Teach content area knowledge in your reading block. Kill 2 birds with one stone by teaching reading and comprehension and science all at the same time. This passage about bacteria is high-interest even for students who are not studying it in science. There are many ways to use this resource!
You could use this for students in a science classroom who are in Learning Support or who read much lower than their peers. It is a way of teaching the content on a much lower reading level. It would also work for ESL students who need more simplified vocabulary.
You could also use this to teach science concepts during guided reading. My school district currently has a large focus on reading and math. Therefore, the blocks in elementary school allotted for science and social studies are shrinking. In order to help you teach science concepts to your students, you could incorporate science instruction into the reading block. This way, students are getting reading skill instruction (comprehension and fluency) while also reading about science material.
Even if you have ample time for science, or if the content of the articles does not match your district’s curriculum, you can use the passages during a reading block. The passages are high-interest and extremely engaging for students.
This resource includes a student copy and a teacher copy of each passage. The student copy has the border, and the teacher copy contains the number of words at the end of each line.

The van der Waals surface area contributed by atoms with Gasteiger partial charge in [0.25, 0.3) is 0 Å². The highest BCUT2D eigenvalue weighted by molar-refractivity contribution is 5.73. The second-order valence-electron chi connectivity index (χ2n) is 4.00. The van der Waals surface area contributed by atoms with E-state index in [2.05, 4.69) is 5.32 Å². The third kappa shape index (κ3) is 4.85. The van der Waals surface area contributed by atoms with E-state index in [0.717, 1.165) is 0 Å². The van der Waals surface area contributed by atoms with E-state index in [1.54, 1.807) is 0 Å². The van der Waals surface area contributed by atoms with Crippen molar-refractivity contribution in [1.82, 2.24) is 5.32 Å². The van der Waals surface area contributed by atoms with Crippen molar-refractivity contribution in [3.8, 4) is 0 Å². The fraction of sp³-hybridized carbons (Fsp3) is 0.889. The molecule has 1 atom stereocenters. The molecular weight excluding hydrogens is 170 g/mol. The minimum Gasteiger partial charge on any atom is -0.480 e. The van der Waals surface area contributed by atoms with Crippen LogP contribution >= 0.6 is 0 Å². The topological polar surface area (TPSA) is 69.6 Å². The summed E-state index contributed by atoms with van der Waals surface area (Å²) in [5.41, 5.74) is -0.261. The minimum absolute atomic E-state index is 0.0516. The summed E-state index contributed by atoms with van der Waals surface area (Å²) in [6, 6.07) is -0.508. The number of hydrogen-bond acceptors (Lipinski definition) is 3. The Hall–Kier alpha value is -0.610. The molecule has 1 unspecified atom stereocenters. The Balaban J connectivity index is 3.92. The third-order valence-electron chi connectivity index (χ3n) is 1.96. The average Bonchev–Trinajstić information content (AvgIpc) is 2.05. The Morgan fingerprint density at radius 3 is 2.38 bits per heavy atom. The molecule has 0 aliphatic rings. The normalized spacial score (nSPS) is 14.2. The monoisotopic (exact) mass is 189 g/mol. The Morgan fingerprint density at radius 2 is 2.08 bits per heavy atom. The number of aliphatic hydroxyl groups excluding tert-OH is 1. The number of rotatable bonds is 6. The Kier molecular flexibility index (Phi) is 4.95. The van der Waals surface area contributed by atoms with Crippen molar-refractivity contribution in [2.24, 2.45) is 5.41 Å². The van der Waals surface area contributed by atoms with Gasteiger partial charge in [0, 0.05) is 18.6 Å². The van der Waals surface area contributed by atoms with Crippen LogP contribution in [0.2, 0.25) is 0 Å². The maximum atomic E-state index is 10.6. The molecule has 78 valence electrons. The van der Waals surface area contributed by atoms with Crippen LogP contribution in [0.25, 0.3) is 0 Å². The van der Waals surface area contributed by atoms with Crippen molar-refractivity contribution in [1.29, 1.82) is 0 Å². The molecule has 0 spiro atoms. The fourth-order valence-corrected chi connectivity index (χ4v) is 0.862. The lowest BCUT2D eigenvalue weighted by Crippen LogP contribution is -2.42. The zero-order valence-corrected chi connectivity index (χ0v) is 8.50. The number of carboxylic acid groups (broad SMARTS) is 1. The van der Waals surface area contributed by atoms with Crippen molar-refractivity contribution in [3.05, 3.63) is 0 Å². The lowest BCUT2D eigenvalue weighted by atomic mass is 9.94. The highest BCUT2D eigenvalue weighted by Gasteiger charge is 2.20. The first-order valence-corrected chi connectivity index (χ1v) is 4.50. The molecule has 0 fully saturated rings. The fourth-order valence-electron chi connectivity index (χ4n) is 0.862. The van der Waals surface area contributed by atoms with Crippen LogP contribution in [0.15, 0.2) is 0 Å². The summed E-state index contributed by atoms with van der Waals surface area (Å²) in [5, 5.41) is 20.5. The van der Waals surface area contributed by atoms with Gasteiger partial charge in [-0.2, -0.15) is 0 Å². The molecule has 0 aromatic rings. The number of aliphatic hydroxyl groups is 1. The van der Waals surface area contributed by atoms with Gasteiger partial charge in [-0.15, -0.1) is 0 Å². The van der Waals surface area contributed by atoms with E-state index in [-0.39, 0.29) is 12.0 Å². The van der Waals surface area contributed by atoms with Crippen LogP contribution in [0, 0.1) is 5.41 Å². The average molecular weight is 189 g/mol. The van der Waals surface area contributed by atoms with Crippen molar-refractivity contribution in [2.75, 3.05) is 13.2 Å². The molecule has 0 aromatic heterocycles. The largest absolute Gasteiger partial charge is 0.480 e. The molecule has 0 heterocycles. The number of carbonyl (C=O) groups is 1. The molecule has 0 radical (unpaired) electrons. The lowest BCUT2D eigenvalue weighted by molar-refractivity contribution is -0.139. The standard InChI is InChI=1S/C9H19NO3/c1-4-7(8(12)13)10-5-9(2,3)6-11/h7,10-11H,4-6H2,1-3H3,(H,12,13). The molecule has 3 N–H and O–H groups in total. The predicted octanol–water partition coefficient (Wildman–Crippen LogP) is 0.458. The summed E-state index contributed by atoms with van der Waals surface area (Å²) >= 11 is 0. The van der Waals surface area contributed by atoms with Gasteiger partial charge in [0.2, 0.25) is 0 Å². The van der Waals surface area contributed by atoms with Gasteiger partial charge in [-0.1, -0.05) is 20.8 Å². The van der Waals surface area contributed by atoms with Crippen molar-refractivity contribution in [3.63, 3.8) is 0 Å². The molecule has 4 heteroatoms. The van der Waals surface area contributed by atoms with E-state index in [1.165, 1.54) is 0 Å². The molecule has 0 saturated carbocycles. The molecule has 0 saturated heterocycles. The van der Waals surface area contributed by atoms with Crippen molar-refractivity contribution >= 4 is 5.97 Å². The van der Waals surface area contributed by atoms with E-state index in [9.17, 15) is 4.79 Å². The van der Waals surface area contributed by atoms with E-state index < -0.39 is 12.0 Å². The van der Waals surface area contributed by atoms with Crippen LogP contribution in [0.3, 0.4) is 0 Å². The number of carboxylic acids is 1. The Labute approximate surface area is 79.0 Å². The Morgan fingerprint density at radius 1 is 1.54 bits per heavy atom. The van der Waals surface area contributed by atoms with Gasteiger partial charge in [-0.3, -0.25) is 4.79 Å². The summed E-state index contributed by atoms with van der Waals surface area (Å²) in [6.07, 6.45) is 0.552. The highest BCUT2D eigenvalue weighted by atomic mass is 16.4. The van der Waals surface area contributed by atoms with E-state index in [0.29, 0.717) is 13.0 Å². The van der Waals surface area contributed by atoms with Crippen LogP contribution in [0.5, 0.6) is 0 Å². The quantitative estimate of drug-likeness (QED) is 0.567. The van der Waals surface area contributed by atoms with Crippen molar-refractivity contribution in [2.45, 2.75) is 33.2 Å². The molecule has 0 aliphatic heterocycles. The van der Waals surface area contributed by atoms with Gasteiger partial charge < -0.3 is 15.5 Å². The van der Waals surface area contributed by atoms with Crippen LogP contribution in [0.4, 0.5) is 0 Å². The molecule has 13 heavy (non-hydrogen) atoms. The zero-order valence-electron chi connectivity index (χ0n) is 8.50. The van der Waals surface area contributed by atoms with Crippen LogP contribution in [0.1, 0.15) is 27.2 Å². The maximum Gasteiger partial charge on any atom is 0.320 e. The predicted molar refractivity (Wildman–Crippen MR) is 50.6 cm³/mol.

To begin, I would use the passages as a fluency component. Using your district’s, DIBEL’s, Hasbrouck and Tindal’s, or other fluency standards, decide on a goal for your students. Time each student for one minute to see how many words he/she reads. Subtract any errors. Have (or help) students graph their time on the chart on page 6. After the initial cold read, work with students on phrasing, expression, prosody, etc. I usually have students echo my reading a few times, then choral read. Repeat up to 4 times, having students graph each timing. (Timings and Graphing should only be done on an independent reading- not a choral or echo read.) Some students may even be able to do this independently at a reading or literacy center. They could time each other and help each other with decoding difficult words.
This resource also includes 16 comprehension questions. You may want to use them as worksheets or in a reading or literacy center. You may choose to cut them apart and use them as task cards or for playing scoot. You could tape the questions up around the room and have students find and answer each question. You could even send the passage and questions home for homework. The questions are perfect for standardized test prep.
This resources has many wonderful uses. It is an entire, themed pack, which could be used to fill your literacy centers for at least 3 days. If you are working on fluency or comprehension with your students, you could also teach the passages during guided reading.
This passage has a Flesch-Kincaid Grade Level of 4.9. While I did check high school and middle school grades, this material would only be beneficial to students who are reading below grade level. Your average high or middle school reader would not benefit from this package.
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